Ask kinetic sculptor Ralfonso to describe his first commission, and you’ll immediately discern an artist whose work and career have been nothing short of remarkable.
“I had just built my first website as an artist, and I would run to my computer every day to check email for inquiries,” recalls Ralfonso. “I received an email from Russia and immediately assumed it was a con, but it turned out to be the real deal.” The commission, a large wind-driven stainless steel and fiberglass sculpture perhaps prophetically titled Moving on UP, was installed in 2004 in front of an award-winning residential high-rise in St. Petersburg, and came with more than a paycheck.
“There was a huge campaign about this commission as it was the first kinetic public artwork that had been installed in Russia in more than 40 years, and was for such a prominent new building,” Ralfonso says. “The developer invited me to St. Petersburg, where there were reporters and TV cameras all over the place. It was a major reception with more than 300 guests—just the craziest introduction to the art world—and I remember thinking, ‘Wow, this artist thing is pretty great.'”
Pretty great, indeed. Since his auspicious entry into the world of art, Ralfonso has installed or exhibited large-scale kinetic, interactive, and light sculptures in public settings throughout Europe, China, Hong Kong, the United States, and the United Arab Emirates, to name a few. His focus has always been on large-scale public art, though he’s recently begun creating smaller pieces in very limited editions, and again finding immediate success. Just last month, Sotheby’s auctioned a 19″ prototype that Ralfonso had created in 2007 for Dance with the Wind, commissioned for the 2008 Olympic Games. Part of Sotheby’s “Contemporary Curated” collection, the prototype sold for above estimate in New York, and has opened up a world of smaller commissions and limited-edition works to Ralfonso.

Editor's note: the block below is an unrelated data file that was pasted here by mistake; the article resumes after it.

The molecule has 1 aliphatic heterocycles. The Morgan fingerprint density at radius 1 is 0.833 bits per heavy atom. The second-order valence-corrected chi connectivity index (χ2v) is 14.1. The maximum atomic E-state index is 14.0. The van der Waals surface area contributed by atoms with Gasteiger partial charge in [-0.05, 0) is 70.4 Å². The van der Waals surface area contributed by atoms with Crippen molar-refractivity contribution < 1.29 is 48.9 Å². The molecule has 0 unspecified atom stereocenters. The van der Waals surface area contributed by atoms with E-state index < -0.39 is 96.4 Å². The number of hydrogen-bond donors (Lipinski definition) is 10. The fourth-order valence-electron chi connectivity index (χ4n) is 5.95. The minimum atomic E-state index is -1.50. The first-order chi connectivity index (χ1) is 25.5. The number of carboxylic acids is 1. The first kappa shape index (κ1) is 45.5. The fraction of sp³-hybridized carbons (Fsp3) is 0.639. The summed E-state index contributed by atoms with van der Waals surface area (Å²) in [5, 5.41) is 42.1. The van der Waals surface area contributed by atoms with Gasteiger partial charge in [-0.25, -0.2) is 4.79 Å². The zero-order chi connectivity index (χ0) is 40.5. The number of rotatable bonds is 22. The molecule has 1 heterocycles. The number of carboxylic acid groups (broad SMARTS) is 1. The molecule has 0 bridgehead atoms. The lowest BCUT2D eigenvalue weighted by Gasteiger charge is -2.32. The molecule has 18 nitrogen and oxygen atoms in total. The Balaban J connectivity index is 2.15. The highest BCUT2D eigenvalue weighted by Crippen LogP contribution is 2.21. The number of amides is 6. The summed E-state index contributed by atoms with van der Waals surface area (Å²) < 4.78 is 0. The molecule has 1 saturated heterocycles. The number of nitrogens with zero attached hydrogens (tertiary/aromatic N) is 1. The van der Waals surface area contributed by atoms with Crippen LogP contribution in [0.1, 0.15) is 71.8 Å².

Ralfonso’s continued success is, no doubt, fueled by the work itself: winding, spiraling works often composed of many pieces that move in unexpected ways when set in motion by wind, water, electricity, or even the viewer. Ralfonso, who had always dreamed of one day becoming an artist and was mechanically inclined as a child, always taking things apart and putting them back together (“much to the dismay of my mother,” he wryly notes), approaches his work with an engineer’s discipline for precise, clean design and a naturalist’s observation of nature.